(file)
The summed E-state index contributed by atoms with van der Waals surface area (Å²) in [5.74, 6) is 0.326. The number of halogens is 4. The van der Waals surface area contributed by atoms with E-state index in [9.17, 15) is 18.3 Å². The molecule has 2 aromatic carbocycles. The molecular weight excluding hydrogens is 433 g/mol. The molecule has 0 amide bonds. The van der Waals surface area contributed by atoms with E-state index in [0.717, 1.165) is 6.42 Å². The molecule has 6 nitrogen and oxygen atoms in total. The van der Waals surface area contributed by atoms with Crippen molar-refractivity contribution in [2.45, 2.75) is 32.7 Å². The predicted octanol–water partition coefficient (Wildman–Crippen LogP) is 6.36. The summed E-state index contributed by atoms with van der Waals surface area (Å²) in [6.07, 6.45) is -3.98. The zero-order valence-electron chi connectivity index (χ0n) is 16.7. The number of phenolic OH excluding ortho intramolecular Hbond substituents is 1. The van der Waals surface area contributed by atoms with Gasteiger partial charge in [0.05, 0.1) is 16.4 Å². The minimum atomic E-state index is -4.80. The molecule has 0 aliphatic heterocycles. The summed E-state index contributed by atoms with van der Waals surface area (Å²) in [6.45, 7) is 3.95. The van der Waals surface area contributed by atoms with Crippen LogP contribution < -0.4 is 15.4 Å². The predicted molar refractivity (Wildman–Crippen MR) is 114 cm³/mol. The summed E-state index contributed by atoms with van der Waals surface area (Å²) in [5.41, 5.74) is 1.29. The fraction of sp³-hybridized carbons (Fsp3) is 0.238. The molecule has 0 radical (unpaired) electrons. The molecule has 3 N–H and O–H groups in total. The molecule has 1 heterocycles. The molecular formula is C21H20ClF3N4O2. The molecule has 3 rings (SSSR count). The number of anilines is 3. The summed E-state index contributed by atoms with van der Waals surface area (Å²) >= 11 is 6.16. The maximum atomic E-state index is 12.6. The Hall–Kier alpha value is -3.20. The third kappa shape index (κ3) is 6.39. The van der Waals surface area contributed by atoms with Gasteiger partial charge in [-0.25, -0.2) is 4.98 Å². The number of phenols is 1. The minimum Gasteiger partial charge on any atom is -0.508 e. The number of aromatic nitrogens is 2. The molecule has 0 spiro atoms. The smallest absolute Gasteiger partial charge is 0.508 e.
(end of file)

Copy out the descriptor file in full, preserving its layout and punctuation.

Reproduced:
The summed E-state index contributed by atoms with van der Waals surface area (Å²) in [5.74, 6) is 0.326. The number of halogens is 4. The van der Waals surface area contributed by atoms with E-state index in [9.17, 15) is 18.3 Å². The molecule has 2 aromatic carbocycles. The molecular weight excluding hydrogens is 433 g/mol. The molecule has 0 amide bonds. The van der Waals surface area contributed by atoms with E-state index in [0.717, 1.165) is 6.42 Å². The molecule has 6 nitrogen and oxygen atoms in total. The van der Waals surface area contributed by atoms with Crippen molar-refractivity contribution in [2.45, 2.75) is 32.7 Å². The predicted octanol–water partition coefficient (Wildman–Crippen LogP) is 6.36. The summed E-state index contributed by atoms with van der Waals surface area (Å²) in [6.07, 6.45) is -3.98. The zero-order valence-electron chi connectivity index (χ0n) is 16.7. The number of phenolic OH excluding ortho intramolecular Hbond substituents is 1. The van der Waals surface area contributed by atoms with Gasteiger partial charge in [0.05, 0.1) is 16.4 Å². The minimum atomic E-state index is -4.80. The molecule has 0 aliphatic heterocycles. The summed E-state index contributed by atoms with van der Waals surface area (Å²) in [6.45, 7) is 3.95. The van der Waals surface area contributed by atoms with Crippen LogP contribution < -0.4 is 15.4 Å². The predicted molar refractivity (Wildman–Crippen MR) is 114 cm³/mol. The summed E-state index contributed by atoms with van der Waals surface area (Å²) in [5.41, 5.74) is 1.29. The fraction of sp³-hybridized carbons (Fsp3) is 0.238. The molecule has 0 radical (unpaired) electrons. The molecule has 3 N–H and O–H groups in total. The molecule has 1 heterocycles. The molecular formula is C21H20ClF3N4O2. The molecule has 3 rings (SSSR count). The number of anilines is 3. The summed E-state index contributed by atoms with van der Waals surface area (Å²) >= 11 is 6.16. The maximum atomic E-state index is 12.6. The Hall–Kier alpha value is -3.20. The third kappa shape index (κ3) is 6.39. The van der Waals surface area contributed by atoms with Gasteiger partial charge in [-0.25, -0.2) is 4.98 Å². The number of phenols is 1. The minimum Gasteiger partial charge on any atom is -0.508 e. The number of aromatic nitrogens is 2. The molecule has 0 spiro atoms. The smallest absolute Gasteiger partial charge is 0.508 e.